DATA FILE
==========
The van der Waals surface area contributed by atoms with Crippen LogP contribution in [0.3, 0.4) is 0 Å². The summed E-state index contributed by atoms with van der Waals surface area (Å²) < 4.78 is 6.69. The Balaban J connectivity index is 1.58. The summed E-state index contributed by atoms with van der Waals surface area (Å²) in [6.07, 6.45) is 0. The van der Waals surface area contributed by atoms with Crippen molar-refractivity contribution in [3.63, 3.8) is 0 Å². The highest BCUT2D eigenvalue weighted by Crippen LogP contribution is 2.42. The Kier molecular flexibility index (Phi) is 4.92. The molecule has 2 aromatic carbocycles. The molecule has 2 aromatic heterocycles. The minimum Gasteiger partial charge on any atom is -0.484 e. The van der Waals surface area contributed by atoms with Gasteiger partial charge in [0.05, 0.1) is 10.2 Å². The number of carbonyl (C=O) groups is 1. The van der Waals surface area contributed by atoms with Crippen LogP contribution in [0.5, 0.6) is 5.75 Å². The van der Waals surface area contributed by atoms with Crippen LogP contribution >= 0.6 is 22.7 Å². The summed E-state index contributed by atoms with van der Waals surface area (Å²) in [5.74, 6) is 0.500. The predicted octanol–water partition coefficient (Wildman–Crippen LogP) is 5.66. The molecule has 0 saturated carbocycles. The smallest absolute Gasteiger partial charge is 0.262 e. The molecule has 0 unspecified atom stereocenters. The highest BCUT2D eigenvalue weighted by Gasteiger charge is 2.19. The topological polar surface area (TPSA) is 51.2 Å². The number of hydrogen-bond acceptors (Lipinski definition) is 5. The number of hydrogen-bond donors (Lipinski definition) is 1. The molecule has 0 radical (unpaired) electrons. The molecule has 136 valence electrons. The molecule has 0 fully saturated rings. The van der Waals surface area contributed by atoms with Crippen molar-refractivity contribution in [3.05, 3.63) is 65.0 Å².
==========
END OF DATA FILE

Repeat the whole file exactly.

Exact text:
The van der Waals surface area contributed by atoms with Crippen LogP contribution in [0.3, 0.4) is 0 Å². The summed E-state index contributed by atoms with van der Waals surface area (Å²) < 4.78 is 6.69. The Balaban J connectivity index is 1.58. The summed E-state index contributed by atoms with van der Waals surface area (Å²) in [6.07, 6.45) is 0. The van der Waals surface area contributed by atoms with Crippen molar-refractivity contribution in [3.63, 3.8) is 0 Å². The highest BCUT2D eigenvalue weighted by Crippen LogP contribution is 2.42. The Kier molecular flexibility index (Phi) is 4.92. The molecule has 2 aromatic carbocycles. The molecule has 2 aromatic heterocycles. The minimum Gasteiger partial charge on any atom is -0.484 e. The van der Waals surface area contributed by atoms with Gasteiger partial charge in [0.05, 0.1) is 10.2 Å². The number of carbonyl (C=O) groups is 1. The van der Waals surface area contributed by atoms with Crippen LogP contribution in [0.5, 0.6) is 5.75 Å². The van der Waals surface area contributed by atoms with Crippen LogP contribution >= 0.6 is 22.7 Å². The summed E-state index contributed by atoms with van der Waals surface area (Å²) in [5.74, 6) is 0.500. The predicted octanol–water partition coefficient (Wildman–Crippen LogP) is 5.66. The molecule has 0 saturated carbocycles. The smallest absolute Gasteiger partial charge is 0.262 e. The molecule has 0 unspecified atom stereocenters. The highest BCUT2D eigenvalue weighted by Gasteiger charge is 2.19. The topological polar surface area (TPSA) is 51.2 Å². The number of hydrogen-bond acceptors (Lipinski definition) is 5. The number of hydrogen-bond donors (Lipinski definition) is 1. The molecule has 0 radical (unpaired) electrons. The molecule has 136 valence electrons. The molecule has 0 fully saturated rings. The van der Waals surface area contributed by atoms with Crippen molar-refractivity contribution in [3.05, 3.63) is 65.0 Å².